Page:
Archbishop on Gaza: 'Destructive cycle of violence must end'

(PA)
The Archbishop of Canterbury, Justin Welby

The Archbishop of Canterbury has today urged an end to the conflict in Gaza, condemning "the destructive cycle of violence" for causing "untold suffering".

"You can't look at the pictures coming from Gaza and Israel without your heart breaking. We must cry to God and beat down the doors of heaven and pray for peace and justice and security," he said in a statement released today.

"Only a costly and open-hearted seeking of peace between Israeli and Palestinian can protect innocent people, their children and grand children, from ever worse violence."

Archbishop Justin Welby went on to praise those offering humanitarian aid in the region, offering them his "utmost admiration", and encouraging the international Christian community to give them full support, both prayerfully and financially.

"While humanitarian relief for those civilians most affected is a priority, especially women and children, we must also recognise that this conflict underlines the importance of renewing a commitment to political dialogue in the wider search for peace and security for both Israeli and Palestinian," Welby added.

"The destructive cycle of violence has caused untold suffering and threatens the security of all.

"The road to reconciliation is hard, but ultimately the only route to security. It is the responsibility of all leaders to protect the innocent, not only in the conduct of war but in setting the circumstances for a just and sustainable peace."

The Archbishop also underlined the necessity of establishing good inter-faith relations around the world, insisting on the importance of "working together to show our concern and support for those of goodwill on all sides working for peace."

The statement from Lambeth Palace ended by noting that Welby "fully accepts that Israel has the same legitimate rights to peace and security as any other state and to self-defence within humanitarian law when faced with an external threat.

"At the same time he shares the despair, and acknowledges the growing anger felt by many, including Jewish people to whom he has spoken, at the recent escalation of violence by all involved. All this highlights the need for underlying issues to be addressed, whether the ongoing terror threat to Israel or the expansion of settlements in the Occupied Palestinian Territories.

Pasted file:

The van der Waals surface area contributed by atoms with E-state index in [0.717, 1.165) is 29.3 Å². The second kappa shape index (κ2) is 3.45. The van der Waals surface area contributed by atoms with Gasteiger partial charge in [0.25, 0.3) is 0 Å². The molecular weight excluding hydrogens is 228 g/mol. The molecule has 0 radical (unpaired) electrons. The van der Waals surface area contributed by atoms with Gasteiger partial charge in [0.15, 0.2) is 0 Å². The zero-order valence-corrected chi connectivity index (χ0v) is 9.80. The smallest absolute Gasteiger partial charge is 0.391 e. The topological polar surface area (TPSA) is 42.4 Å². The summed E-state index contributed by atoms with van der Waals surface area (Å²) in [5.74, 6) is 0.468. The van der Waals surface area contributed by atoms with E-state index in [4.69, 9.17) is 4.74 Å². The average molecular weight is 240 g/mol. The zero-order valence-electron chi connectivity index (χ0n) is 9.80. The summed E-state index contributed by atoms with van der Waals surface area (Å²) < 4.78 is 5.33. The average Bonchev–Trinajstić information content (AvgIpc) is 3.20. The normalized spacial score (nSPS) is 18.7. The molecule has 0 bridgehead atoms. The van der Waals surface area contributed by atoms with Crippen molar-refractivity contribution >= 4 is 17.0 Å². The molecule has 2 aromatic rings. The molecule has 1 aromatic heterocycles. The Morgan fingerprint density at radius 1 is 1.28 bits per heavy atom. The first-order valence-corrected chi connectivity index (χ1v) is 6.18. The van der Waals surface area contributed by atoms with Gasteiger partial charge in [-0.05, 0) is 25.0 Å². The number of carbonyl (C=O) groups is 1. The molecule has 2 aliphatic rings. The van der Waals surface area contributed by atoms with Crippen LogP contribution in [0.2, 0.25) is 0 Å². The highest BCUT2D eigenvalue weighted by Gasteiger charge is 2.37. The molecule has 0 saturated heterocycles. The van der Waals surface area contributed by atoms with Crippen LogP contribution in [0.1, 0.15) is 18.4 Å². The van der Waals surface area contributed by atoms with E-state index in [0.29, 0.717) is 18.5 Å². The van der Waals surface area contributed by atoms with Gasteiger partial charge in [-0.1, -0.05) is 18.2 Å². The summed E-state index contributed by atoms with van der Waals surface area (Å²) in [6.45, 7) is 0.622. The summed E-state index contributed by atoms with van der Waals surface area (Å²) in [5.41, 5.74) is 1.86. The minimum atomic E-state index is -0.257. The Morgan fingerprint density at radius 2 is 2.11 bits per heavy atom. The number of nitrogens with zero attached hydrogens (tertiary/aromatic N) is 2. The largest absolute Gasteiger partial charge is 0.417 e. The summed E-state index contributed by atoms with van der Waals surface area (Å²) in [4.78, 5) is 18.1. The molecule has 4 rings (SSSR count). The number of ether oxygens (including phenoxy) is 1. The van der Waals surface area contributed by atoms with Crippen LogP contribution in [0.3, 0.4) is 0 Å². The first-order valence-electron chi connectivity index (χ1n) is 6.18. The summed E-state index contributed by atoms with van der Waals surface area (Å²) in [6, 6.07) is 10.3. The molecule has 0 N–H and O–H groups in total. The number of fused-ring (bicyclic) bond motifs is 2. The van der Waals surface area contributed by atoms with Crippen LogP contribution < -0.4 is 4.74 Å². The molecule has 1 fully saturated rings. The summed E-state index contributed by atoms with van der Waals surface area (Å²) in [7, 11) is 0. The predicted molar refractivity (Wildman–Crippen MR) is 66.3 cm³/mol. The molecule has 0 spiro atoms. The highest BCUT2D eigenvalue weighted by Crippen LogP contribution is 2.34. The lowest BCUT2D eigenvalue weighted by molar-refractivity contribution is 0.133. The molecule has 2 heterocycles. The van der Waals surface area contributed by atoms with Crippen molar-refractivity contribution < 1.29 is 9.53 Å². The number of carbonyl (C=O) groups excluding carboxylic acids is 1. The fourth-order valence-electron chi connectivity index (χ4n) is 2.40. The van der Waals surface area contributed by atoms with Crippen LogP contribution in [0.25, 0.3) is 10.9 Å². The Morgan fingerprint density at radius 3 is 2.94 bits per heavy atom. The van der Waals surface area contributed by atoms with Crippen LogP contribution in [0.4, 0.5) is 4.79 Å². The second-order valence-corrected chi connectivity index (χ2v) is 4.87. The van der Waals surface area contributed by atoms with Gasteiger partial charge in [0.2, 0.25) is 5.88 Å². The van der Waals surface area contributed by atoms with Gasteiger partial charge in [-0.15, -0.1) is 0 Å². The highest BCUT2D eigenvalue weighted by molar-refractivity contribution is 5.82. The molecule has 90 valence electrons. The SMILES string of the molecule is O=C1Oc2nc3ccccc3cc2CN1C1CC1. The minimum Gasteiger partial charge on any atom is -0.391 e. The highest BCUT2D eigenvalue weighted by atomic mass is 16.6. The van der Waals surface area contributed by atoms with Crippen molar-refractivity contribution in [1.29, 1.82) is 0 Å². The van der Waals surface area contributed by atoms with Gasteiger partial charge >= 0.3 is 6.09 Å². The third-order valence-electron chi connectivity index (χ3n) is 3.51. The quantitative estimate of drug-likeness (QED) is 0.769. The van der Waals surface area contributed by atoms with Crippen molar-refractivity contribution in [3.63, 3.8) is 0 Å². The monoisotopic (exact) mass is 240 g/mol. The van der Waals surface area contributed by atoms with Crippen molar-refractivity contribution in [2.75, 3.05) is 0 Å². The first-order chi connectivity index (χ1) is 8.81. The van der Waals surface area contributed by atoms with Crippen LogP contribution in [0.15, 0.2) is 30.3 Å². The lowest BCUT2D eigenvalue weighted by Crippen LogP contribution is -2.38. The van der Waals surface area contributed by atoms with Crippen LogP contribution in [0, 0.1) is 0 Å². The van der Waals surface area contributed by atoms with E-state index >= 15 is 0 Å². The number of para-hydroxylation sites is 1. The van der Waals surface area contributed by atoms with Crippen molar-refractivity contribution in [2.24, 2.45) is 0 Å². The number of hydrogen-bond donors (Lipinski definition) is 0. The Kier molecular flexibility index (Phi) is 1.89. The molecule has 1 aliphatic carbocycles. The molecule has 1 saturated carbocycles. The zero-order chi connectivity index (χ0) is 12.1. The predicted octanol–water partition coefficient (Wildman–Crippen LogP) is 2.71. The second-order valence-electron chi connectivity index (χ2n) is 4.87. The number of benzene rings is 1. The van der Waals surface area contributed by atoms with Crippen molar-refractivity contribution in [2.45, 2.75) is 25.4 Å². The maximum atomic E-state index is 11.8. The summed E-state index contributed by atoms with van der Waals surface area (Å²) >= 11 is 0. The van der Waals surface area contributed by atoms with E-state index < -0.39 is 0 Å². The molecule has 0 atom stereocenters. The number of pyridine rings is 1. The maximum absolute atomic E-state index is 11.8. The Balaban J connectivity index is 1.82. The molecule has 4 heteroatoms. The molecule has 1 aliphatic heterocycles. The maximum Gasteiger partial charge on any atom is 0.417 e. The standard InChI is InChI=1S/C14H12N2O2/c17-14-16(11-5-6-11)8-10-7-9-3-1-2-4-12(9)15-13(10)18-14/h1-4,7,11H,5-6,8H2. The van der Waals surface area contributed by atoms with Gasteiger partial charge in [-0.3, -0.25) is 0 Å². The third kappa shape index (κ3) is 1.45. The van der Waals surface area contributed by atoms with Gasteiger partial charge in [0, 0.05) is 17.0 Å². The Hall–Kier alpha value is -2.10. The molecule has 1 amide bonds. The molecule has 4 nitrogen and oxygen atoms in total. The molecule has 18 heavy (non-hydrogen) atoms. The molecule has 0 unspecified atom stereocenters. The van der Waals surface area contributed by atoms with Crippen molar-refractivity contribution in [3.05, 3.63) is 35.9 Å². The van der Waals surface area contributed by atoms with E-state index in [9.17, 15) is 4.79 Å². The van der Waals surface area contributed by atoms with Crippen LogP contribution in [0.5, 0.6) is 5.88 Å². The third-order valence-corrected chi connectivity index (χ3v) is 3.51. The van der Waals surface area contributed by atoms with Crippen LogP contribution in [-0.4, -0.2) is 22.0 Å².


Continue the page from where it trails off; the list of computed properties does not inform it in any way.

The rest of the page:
"The failure to find constructive paths to peace poses a threat to the future of all the peoples of the region."

Christian Aid also called today for an "immediate end to all violence" in Gaza, in addition to "honest and concrete measures to demonstrate to all those who breach international law that they will be held to account."

Strongly condemning Israeli action, a statement from the organisation reads: "This latest outbreak of violence is not about Gaza. The people who are now dying in their hundreds are paying the price for a lethal combination of international political impotence and indifference to decades of Palestinian dispossession and displacement.

"It appears from its actions that Israel disregards the most basic rights of Palestinians."

The statement insists that "a two-state solution has all but failed," noting that Israel is determined to maintain control of Palestine, to the detriment its occupants.

"For Israel and the occupied Palestinian territory to be truly secure, democratic and peaceful, then occupation must end and all within it must be treated equally. If the international community continues with the same approach to this conflict, then it is complicit in the current situation. Christian Aid believes that relationships must change between Israel, the Palestinians and third party states and be transformed into ones that centre on accountability."

"The British Government has been clear in its condemnation of Hamas's rockets, as are we," the statement concludes.

"It needs to be equally clear in its condemnation of the killings of civilians and destruction of medical facilities and homes by Israel. Any imbalance, perceived or real, could undermine genuine efforts to achieve a ceasefire.

"Future attempts at peace will have to be inclusive and respect the rights and dignity of all if they are to stand any chance of success. Something that hasn't happened so far."

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